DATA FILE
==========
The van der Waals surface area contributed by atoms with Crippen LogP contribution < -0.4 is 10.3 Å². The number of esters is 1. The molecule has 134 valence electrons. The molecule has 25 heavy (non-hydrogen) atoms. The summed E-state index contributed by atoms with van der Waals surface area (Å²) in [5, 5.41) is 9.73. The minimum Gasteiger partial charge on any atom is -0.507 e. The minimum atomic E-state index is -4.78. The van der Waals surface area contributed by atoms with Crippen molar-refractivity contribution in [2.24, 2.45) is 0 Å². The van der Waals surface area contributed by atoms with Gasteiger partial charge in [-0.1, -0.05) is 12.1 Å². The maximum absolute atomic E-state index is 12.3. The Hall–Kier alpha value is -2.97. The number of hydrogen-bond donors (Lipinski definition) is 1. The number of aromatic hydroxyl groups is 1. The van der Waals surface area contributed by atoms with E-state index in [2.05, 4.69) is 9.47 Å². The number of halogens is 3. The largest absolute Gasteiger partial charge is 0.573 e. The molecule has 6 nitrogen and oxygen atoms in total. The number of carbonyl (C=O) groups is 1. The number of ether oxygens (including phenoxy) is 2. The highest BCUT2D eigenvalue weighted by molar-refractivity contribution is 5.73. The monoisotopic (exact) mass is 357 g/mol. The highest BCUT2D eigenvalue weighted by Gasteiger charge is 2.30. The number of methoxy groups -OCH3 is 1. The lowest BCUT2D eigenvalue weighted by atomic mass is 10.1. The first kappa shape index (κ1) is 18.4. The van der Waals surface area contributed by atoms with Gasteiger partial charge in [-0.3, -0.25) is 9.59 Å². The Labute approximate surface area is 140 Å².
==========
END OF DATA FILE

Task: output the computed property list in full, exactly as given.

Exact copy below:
The van der Waals surface area contributed by atoms with Crippen LogP contribution < -0.4 is 10.3 Å². The number of esters is 1. The molecule has 134 valence electrons. The molecule has 25 heavy (non-hydrogen) atoms. The summed E-state index contributed by atoms with van der Waals surface area (Å²) in [5, 5.41) is 9.73. The minimum Gasteiger partial charge on any atom is -0.507 e. The minimum atomic E-state index is -4.78. The van der Waals surface area contributed by atoms with Crippen molar-refractivity contribution in [2.24, 2.45) is 0 Å². The van der Waals surface area contributed by atoms with Gasteiger partial charge in [-0.1, -0.05) is 12.1 Å². The maximum absolute atomic E-state index is 12.3. The Hall–Kier alpha value is -2.97. The number of hydrogen-bond donors (Lipinski definition) is 1. The number of aromatic hydroxyl groups is 1. The van der Waals surface area contributed by atoms with E-state index in [2.05, 4.69) is 9.47 Å². The number of halogens is 3. The largest absolute Gasteiger partial charge is 0.573 e. The molecule has 6 nitrogen and oxygen atoms in total. The number of carbonyl (C=O) groups is 1. The number of ether oxygens (including phenoxy) is 2. The highest BCUT2D eigenvalue weighted by molar-refractivity contribution is 5.73. The monoisotopic (exact) mass is 357 g/mol. The highest BCUT2D eigenvalue weighted by Gasteiger charge is 2.30. The number of methoxy groups -OCH3 is 1. The lowest BCUT2D eigenvalue weighted by atomic mass is 10.1. The first kappa shape index (κ1) is 18.4. The van der Waals surface area contributed by atoms with Gasteiger partial charge in [-0.3, -0.25) is 9.59 Å². The Labute approximate surface area is 140 Å².